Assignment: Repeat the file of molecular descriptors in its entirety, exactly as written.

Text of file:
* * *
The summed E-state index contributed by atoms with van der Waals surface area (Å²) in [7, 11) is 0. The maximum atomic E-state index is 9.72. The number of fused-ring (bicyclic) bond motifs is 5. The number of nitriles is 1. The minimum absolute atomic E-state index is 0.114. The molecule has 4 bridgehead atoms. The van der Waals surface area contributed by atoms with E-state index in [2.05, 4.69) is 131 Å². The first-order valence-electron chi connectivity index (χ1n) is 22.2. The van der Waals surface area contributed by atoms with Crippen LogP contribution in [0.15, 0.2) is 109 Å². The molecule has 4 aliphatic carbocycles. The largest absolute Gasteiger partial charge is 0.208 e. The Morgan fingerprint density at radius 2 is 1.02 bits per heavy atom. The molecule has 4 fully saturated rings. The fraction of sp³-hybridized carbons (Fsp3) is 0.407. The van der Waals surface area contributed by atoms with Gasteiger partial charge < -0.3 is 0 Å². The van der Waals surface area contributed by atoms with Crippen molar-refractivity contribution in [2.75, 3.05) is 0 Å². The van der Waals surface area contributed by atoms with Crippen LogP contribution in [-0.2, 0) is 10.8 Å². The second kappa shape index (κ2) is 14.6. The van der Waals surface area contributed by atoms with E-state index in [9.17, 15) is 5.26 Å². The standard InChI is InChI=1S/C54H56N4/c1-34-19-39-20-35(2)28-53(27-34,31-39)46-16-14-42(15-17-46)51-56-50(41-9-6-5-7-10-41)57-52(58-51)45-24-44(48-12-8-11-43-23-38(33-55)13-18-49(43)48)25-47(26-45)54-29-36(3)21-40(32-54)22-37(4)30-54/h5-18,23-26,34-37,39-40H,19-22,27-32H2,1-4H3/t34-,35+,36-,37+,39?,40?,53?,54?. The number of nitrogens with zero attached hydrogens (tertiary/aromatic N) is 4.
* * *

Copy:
The summed E-state index contributed by atoms with van der Waals surface area (Å²) in [7, 11) is 0. The maximum atomic E-state index is 9.72. The number of fused-ring (bicyclic) bond motifs is 5. The number of nitriles is 1. The minimum absolute atomic E-state index is 0.114. The molecule has 4 bridgehead atoms. The van der Waals surface area contributed by atoms with E-state index in [2.05, 4.69) is 131 Å². The first-order valence-electron chi connectivity index (χ1n) is 22.2. The van der Waals surface area contributed by atoms with Crippen LogP contribution in [0.15, 0.2) is 109 Å². The molecule has 4 aliphatic carbocycles. The largest absolute Gasteiger partial charge is 0.208 e. The Morgan fingerprint density at radius 2 is 1.02 bits per heavy atom. The molecule has 4 fully saturated rings. The fraction of sp³-hybridized carbons (Fsp3) is 0.407. The van der Waals surface area contributed by atoms with Gasteiger partial charge < -0.3 is 0 Å². The van der Waals surface area contributed by atoms with Crippen molar-refractivity contribution in [2.75, 3.05) is 0 Å². The van der Waals surface area contributed by atoms with Crippen LogP contribution in [-0.2, 0) is 10.8 Å². The second kappa shape index (κ2) is 14.6. The van der Waals surface area contributed by atoms with E-state index in [9.17, 15) is 5.26 Å². The standard InChI is InChI=1S/C54H56N4/c1-34-19-39-20-35(2)28-53(27-34,31-39)46-16-14-42(15-17-46)51-56-50(41-9-6-5-7-10-41)57-52(58-51)45-24-44(48-12-8-11-43-23-38(33-55)13-18-49(43)48)25-47(26-45)54-29-36(3)21-40(32-54)22-37(4)30-54/h5-18,23-26,34-37,39-40H,19-22,27-32H2,1-4H3/t34-,35+,36-,37+,39?,40?,53?,54?. The number of nitrogens with zero attached hydrogens (tertiary/aromatic N) is 4.